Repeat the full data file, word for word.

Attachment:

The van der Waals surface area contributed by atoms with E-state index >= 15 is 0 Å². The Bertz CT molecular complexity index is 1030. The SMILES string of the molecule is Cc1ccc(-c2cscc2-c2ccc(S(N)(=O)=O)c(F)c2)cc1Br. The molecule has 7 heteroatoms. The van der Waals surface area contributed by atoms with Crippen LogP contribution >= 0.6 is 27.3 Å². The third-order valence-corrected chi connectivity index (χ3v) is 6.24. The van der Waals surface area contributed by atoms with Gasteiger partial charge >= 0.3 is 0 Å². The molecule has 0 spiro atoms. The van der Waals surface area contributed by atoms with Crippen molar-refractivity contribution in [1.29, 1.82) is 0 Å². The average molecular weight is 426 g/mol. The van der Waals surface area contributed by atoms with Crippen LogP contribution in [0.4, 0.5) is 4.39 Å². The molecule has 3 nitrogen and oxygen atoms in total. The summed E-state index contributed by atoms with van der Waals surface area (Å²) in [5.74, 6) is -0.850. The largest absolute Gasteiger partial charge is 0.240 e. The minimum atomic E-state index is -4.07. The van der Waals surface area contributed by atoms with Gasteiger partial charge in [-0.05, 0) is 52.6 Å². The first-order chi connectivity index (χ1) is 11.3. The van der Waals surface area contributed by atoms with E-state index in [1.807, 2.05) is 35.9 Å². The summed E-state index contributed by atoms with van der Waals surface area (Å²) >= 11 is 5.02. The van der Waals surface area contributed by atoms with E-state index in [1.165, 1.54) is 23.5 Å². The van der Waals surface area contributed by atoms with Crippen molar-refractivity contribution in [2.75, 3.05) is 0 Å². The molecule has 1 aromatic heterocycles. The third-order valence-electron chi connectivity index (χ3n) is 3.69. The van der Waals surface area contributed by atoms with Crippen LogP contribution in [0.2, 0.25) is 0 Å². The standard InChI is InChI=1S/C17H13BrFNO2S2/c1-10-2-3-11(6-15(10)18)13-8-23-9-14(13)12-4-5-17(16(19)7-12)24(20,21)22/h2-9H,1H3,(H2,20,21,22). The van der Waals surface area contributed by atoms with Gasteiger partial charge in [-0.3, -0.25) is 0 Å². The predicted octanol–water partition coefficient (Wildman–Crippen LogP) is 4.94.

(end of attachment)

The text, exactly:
The van der Waals surface area contributed by atoms with E-state index >= 15 is 0 Å². The Bertz CT molecular complexity index is 1030. The SMILES string of the molecule is Cc1ccc(-c2cscc2-c2ccc(S(N)(=O)=O)c(F)c2)cc1Br. The molecule has 7 heteroatoms. The van der Waals surface area contributed by atoms with Crippen LogP contribution >= 0.6 is 27.3 Å². The third-order valence-corrected chi connectivity index (χ3v) is 6.24. The van der Waals surface area contributed by atoms with Gasteiger partial charge >= 0.3 is 0 Å². The molecule has 0 spiro atoms. The van der Waals surface area contributed by atoms with Crippen molar-refractivity contribution in [1.29, 1.82) is 0 Å². The average molecular weight is 426 g/mol. The van der Waals surface area contributed by atoms with Crippen LogP contribution in [0.4, 0.5) is 4.39 Å². The molecule has 3 nitrogen and oxygen atoms in total. The summed E-state index contributed by atoms with van der Waals surface area (Å²) in [5.74, 6) is -0.850. The largest absolute Gasteiger partial charge is 0.240 e. The minimum atomic E-state index is -4.07. The van der Waals surface area contributed by atoms with Gasteiger partial charge in [-0.05, 0) is 52.6 Å². The first-order chi connectivity index (χ1) is 11.3. The van der Waals surface area contributed by atoms with E-state index in [1.807, 2.05) is 35.9 Å². The summed E-state index contributed by atoms with van der Waals surface area (Å²) >= 11 is 5.02. The van der Waals surface area contributed by atoms with E-state index in [1.165, 1.54) is 23.5 Å². The van der Waals surface area contributed by atoms with Crippen molar-refractivity contribution in [2.75, 3.05) is 0 Å². The molecule has 1 aromatic heterocycles. The third-order valence-electron chi connectivity index (χ3n) is 3.69. The van der Waals surface area contributed by atoms with Crippen LogP contribution in [0.2, 0.25) is 0 Å². The standard InChI is InChI=1S/C17H13BrFNO2S2/c1-10-2-3-11(6-15(10)18)13-8-23-9-14(13)12-4-5-17(16(19)7-12)24(20,21)22/h2-9H,1H3,(H2,20,21,22). The van der Waals surface area contributed by atoms with Gasteiger partial charge in [-0.3, -0.25) is 0 Å². The predicted octanol–water partition coefficient (Wildman–Crippen LogP) is 4.94.